EADS CEO Calls for Innovation Collaboration

EADS' CEO Calls for Innovation Collaboration

March 4, 2013
"We need to increase the speed of innovation, without compromising safety,” EADS CEO Tom Enders said.

EADS’ (IW 1000/59) CEO Tom Enders thinks the aerospace industry needs to stop playing catch up with IT. Or at least he wants to gain some ground on the fast-paced sector.

Product cycles in the aerospace industry can be up to 90 years, meaning technology used in aerospace often is not only outdated before its life cycle is complete but also often before it even goes into use.

Enders, in an opening speech Monday at CeBIT, a digital IT and telecommunications trade fair in Hannover, Germany, used Bridget, the Mars Rover on which EADS’ subsidiary Astrium is working with the European Space Agency, to illustrate.

Despite Bridget’s abilities to climb boulders and drill holes into Mars, her core processors were made in the 1990s, he said.

“When Bridget sets off for Mars in 2018, computer performance will have tripled in comparison to today,” Enders said. “By that point, her computer will be 30 years old.”

That’s because once an aircraft is certified by supervisory authorities, the level of technology in its software components is frozen. As much is done in the name of safety, as aircraft can have as many as three million parts that need to work together correctly to ensure safe passage of travelers.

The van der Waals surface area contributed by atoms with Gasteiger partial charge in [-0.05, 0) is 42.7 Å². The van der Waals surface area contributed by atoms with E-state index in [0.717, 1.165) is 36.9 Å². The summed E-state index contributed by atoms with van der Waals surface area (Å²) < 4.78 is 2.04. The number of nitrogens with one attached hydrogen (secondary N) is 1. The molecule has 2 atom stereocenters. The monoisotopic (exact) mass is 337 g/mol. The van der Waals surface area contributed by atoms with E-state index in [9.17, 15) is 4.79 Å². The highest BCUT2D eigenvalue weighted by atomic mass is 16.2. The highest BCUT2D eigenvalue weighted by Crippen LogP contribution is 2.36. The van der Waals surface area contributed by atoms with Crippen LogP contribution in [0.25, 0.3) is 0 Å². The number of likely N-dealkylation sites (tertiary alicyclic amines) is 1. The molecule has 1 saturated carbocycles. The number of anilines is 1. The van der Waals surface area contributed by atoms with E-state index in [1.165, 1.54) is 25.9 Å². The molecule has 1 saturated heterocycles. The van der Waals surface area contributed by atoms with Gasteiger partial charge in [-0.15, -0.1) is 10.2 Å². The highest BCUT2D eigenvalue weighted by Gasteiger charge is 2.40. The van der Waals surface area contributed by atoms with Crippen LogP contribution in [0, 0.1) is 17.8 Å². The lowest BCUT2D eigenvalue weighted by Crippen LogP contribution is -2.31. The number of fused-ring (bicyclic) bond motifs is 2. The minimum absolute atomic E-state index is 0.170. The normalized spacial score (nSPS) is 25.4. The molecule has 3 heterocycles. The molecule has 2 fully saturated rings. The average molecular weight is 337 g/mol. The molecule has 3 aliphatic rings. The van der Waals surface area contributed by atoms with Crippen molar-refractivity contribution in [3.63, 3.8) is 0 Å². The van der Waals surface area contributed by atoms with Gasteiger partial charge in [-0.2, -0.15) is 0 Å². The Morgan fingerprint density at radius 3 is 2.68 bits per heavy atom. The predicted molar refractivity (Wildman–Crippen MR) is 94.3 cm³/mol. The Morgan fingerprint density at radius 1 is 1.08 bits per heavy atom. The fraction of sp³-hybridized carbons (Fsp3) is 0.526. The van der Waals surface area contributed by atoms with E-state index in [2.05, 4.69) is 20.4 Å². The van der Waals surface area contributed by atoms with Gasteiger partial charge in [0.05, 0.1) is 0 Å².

“We need to increase the speed of innovation, without compromising safety,” Enders said.

He suggested cross-industry collaboration as the solution, with aerospace and IT professionals sitting around a table working to close the gap.

EADS, which operates in the aerospace and defense industries, is the parent company of Airbus, Astrium, Cassidian and Eurocopter.

Click here to read the EADS press release. 

About the Author

Ginger Christ | Ginger Christ, Associate Editor

Focus: Workplace safety, health & sustainability.

Call: 216-931-9750

Connect: Google+ LinkedIn | Twitter

Ginger Christ is an associate editor for EHS Today, a Penton publication.

She has covered business news for the past seven years, working at daily and weekly newspapers and magazines in Ohio, including the Dayton Business Journal and Crain's Cleveland Business.

Most recently, she covered transportation and leadership for IndustryWeek, a sister publication to EHS Today.

She holds a bachelor of arts in English and in Film Studies from the University of Pittsburgh.



Sponsored Recommendations

Voice your opinion!

To join the conversation, and become an exclusive member of IndustryWeek, create an account today!